As human trafficking is a criminal offence that still takes place across Canada, affecting individuals and families alike, one student at the University of Saskatchewan is addressing this issue and initiating a discussion.
Public Safety Canada defines human trafficking as the recruitment, transportation and control over a person’s movement in order to exploit them, typically through sexual exploitation or forced labour. Statistics Canada states that in 2014, Canadian police services reported 206 violations of human trafficking in Canada, accounting for less than 1 per cent of all police-reported incidents. Between 2009 and 2014, police reported 396 victims of human trafficking, 93 per cent of which were women. In 83 per cent of these cases, the accused were men.
Brittney Senger, third-year political studies student, wants to make U of S students aware of the existence of human trafficking in Saskatchewan and to give them a better understanding of the issue to help prevent the crime.
To do this, Senger organized a public lecture and panel on campus, titled “Neglecting to Protect,” which took place on Oct. 11. The lecture focused on domestic human trafficking, the means by which it can occur and the places from which both victims and survivors can obtain help.
Although Senger believes that social media can have a negative effect by placing people in danger of online predators, she also highlights the essential role that social media plays in raising awareness about human trafficking.
“Personally, I think it has more positive effects. I think that if you are responsible using social media, you can understand the risks better … I think that the pros outweigh the cons in the sense that it can be great for raising awareness and finding facts,” Senger said.
To Senger, there are very clear indicators that human trafficking occurs in Saskatchewan.
“I think there is evidence of human trafficking if you simply look for it. The amount of murdered and missing Indigenous people is appalling and we can’t just assume that they’re just disappearing. [There is] obviously … something going on behind it … if we don’t address it, it’s not going to get any better,” Senger said.
Lorna Dornstauder, a corporal with the RCMP in the Integrated Organized Crime North Unit and speaker at the lecture, explains strategies to recognize a subject of human trafficking.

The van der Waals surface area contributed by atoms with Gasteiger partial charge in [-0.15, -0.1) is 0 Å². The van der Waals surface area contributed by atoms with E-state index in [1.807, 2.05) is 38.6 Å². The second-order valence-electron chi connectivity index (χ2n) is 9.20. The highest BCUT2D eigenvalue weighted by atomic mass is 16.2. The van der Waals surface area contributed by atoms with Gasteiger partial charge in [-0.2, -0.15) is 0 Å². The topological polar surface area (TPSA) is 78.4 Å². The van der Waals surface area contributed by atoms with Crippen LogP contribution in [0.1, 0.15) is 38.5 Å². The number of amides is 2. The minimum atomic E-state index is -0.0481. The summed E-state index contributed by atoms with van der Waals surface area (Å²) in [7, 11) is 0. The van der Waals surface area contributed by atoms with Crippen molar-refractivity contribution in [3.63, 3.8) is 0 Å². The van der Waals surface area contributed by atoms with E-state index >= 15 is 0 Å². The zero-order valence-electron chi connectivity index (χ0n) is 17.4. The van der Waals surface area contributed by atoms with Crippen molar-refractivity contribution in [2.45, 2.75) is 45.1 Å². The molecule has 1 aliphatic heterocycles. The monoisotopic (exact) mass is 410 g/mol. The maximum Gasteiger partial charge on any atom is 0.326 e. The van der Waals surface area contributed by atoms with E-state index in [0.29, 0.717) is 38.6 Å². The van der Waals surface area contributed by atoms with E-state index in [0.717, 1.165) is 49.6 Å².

“There’re some really obvious ones where the person doesn’t have either their own passport or their own identification, where they are working very, very, long hours and receiving either little or no pay … if they’re on a trip and [have] little or no baggage … if it’s like a child,” Dornstauder said.
Dornstauder recommends that students who directly or indirectly witness human trafficking should first contact the police. She also recommends outreach programs such as Saskatoon’s Egadz and Edmonton’s Chrysalis, non-profit organizations that provide programs and services to youth and families to improve their quality of life.
Senger hopes that students will understand that human trafficking is a terrible and ubiquitous crime and that the stepping stone to fight it is to acknowledge that it happens and to bring forward a discussion about the issue.
“I really hope that people will start to pay attention to the issue and honestly, I just hope that it will open up a conversation, and I hope that people will have less prejudice towards people they see on the streets. Maybe understand a bit more how they got there and their situation … but it’s important that people understand that it happens to people who are vulnerable … and it really could happen to anyone,” she said.
Dornstauder agrees wholeheartedly with Senger.
“I hope [students] understand a little more about human trafficking and maybe, if they do see something, hear something that they think is odd or out of place … call the police or they offer that person help and make a change,” Dornstauder said. “Anyone who is a survivor, I applaud them. Actually, I would applaud any of the students who come to this presentation because it shows that they are interested in becoming involved and maybe being part of a solution to a worldwide issue.”
Gabriel Siriany Linares
Graphic: Lesia Karalash / Graphics Editor